Charlie Jolly (charlie) edited the summary of this revision. (Show Details)
Brecht Van Lommel (brecht) requested changes to this revision.Dec 4 2019, 1:23 AM

I have to agree with @Jacques Lucke (JacquesLucke), I think all this functionality can be part of the map range node.

Shading nodes are not a low level programming API, and having nodes that can do a bunch of commonly useful things together helps to keep node setups manageable. Map range gives control over the input and output range, which is often useful. These are the guidelines we've followed so far in deciding how to create nodes, and I'm not in favor of changing direction here.

If discoverability is a concern, then really I think that should be addressed in another way. The same argument can be made to split tons of node like Geometry, Math, etc into individual nodes. What should be done instead is make it easy to search nodes also by their enum values, and perhaps add submenus in the node add menu to quickly add a node with a particular mode.

This revision now requires changes to proceed.Dec 4 2019, 1:23 AM

I have to agree with @Jacques Lucke (JacquesLucke), I think all this functionality can be part of the map range node.

@Brecht Van Lommel (brecht) @Jacques Lucke (JacquesLucke) After taking a looking at the Map Range code, I think combining these functions into the Map Range node is not such a good fit. The inputs To Min and To Max are misleading and do not work for these interpolation functions. The inputs From Min and From Max are not required for these functions. This would mean additional sockets, ambiguous variable names and introducing more complexity into the map range code to account for the different functions.

Shading nodes are not a low level programming API, and having nodes that can do a bunch of commonly useful things together helps to keep node setups manageable.

If there is a technical or code reason to combine these nodes into the Map Range node then I would find it more compelling, but I think @Bartosz Moniewski (monio) summed it up very well from a user perspective. Both of the proposed Interpolate and Smoothstep nodes have multiple modes which are bunching common functions together. Originally they were a single Interpolate node but on testing it was much better having them as separate nodes. This is also beneficial to users who use python to create shaders for addons etc.

If discoverability is a concern, then really I think that should be addressed in another way. The same argument can be made to split tons of node like Geometry, Math, etc into individual nodes. What should be done instead is make it easy to search nodes also by their enum values, and perhaps add submenus in the node add menu to quickly add a node with a particular mode.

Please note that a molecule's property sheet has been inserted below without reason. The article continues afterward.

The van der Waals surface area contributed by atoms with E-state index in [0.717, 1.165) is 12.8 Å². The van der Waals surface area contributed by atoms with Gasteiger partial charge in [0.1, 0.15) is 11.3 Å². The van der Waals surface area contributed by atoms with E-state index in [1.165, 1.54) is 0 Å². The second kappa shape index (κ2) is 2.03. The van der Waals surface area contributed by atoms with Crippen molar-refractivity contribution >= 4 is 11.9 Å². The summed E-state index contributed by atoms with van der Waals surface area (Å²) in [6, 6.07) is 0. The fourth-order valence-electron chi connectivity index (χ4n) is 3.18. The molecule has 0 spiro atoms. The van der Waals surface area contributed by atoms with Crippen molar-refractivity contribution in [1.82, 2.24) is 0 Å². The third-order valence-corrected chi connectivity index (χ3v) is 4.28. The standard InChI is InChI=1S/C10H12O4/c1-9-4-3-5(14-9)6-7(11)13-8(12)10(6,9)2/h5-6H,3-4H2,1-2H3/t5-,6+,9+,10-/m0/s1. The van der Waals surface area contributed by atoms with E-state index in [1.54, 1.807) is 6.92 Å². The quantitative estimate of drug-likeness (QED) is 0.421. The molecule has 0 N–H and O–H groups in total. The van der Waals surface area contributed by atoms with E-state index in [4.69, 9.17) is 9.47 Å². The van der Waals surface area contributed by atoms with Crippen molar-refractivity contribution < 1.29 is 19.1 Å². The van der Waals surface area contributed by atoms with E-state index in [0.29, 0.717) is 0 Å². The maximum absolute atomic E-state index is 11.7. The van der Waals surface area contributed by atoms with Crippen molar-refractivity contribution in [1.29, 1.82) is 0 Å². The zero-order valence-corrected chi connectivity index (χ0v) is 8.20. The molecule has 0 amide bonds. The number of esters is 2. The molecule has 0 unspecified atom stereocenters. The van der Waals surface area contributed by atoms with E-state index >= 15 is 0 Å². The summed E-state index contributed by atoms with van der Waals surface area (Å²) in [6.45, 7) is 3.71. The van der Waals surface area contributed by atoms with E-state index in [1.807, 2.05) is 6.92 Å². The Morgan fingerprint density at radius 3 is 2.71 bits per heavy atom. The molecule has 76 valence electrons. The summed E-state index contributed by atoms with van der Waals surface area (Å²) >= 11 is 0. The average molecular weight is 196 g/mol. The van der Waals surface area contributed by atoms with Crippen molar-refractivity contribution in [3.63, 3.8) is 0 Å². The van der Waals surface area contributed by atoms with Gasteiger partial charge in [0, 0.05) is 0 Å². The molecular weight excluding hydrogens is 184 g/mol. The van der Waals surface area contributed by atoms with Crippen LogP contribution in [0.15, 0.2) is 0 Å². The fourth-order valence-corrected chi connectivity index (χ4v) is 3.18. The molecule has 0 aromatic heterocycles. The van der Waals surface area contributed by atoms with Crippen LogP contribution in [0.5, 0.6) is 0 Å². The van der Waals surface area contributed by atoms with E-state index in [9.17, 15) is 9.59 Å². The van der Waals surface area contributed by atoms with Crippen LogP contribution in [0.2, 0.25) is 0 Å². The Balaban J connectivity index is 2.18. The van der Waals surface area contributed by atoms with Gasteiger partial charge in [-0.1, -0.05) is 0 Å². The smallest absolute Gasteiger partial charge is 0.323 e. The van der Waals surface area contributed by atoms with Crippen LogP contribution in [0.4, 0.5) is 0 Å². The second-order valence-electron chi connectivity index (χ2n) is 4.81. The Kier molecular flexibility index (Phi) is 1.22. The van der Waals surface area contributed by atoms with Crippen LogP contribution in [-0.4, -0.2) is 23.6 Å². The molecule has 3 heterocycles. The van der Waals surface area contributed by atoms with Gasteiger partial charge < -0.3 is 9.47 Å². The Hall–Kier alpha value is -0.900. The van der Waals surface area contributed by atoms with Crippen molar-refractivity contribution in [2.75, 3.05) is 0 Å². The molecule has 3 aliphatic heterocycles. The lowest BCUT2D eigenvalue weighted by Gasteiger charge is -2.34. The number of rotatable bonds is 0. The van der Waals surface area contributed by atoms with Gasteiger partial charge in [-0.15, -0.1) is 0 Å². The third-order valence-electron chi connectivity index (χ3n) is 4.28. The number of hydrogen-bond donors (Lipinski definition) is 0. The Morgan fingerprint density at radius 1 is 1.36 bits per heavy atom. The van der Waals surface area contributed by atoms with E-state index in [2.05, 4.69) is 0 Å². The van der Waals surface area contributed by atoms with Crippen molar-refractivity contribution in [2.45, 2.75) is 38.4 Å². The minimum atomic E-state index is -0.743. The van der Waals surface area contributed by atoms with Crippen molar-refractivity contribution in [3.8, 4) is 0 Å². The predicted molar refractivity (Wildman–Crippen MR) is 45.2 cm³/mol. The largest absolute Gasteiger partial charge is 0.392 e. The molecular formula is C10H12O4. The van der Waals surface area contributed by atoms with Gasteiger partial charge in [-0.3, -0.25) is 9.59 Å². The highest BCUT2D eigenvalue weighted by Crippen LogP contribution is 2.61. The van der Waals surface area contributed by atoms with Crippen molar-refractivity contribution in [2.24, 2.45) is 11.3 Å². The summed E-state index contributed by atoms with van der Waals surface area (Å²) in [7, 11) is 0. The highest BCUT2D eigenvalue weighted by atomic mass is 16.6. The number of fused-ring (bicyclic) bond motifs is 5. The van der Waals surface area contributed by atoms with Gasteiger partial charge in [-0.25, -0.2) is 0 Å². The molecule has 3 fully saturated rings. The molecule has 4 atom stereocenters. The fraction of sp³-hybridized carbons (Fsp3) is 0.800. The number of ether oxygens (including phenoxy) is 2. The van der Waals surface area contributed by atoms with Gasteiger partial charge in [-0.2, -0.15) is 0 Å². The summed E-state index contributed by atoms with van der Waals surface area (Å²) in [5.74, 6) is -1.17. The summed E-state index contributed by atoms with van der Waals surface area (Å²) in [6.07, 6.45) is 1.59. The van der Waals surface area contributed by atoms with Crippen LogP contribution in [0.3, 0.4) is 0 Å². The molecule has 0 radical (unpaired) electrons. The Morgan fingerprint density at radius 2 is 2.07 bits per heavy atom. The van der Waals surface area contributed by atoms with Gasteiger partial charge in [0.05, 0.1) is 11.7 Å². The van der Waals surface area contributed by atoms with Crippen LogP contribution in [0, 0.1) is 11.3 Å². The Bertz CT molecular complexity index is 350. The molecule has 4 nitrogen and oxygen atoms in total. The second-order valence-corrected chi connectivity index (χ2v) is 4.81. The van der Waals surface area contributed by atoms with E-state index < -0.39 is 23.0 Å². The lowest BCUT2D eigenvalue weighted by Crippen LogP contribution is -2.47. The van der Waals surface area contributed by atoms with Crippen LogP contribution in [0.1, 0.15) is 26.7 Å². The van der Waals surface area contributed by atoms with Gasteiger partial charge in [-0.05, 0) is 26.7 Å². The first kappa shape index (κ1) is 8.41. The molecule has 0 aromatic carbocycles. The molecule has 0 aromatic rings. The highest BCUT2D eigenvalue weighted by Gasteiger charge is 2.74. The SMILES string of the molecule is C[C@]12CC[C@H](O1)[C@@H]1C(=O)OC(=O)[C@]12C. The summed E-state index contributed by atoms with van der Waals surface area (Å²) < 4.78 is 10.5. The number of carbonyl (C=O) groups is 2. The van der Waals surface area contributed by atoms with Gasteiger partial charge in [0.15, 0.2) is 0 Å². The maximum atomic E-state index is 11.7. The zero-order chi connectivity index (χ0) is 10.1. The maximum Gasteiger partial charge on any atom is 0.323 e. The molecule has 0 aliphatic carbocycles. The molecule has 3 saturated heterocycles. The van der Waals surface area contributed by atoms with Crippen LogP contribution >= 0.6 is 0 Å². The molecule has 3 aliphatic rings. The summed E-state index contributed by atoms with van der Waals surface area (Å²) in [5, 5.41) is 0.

Definitely agree on the discoverability and ability to search by enum values.

The inputs To Min and To Max are misleading and do not work for these interpolation functions.

They do work for any interpolation function, it's just a matter of mapping the output of the interpolation from 0..1 to that range. If they are left to the default 0..1, they would do nothing.

The inputs From Min and From Max are not required for these functions.

Similar to To Min and Max, this is just mapping some range to 0..1. Functions like smoothstep have it builtin as edge0 and edge1. But the same formula works for all types of interpolation and is convenient to bring values into a useful range without the need to add additional nodes.

This would mean additional sockets, ambiguous variable names and introducing more complexity into the map range code to account for the different functions.

Some sockets will depend on the mode, but we have mechanisms for that. The to/from min/max can always be available.

If there is a technical or code reason to combine these nodes into the Map Range node then I would find it more compelling, but I think @Bartosz Moniewski (monio) summed it up very well from a user perspective.

The only compelling argument I see is discoverability, which I don't think should be addressed this way. Other than that the functionality is closely related. For example Arnold has smoothstep as part of their Range node, it's not that unusual.

Both of the proposed Interpolate and Smoothstep nodes have multiple modes which are bunching common functions together. Originally they were a single Interpolate node but on testing it was much better having them as separate nodes. This is also beneficial to users who use python to create shaders for addons etc.

To me it absolutely makes sense as a user to switch between linear, stepped, smoothstep, and other interpolation functions. Putting smoothstep in a separate category because it happens to be a common function in shading languages is not a good reason, that is not what we are optimizing for.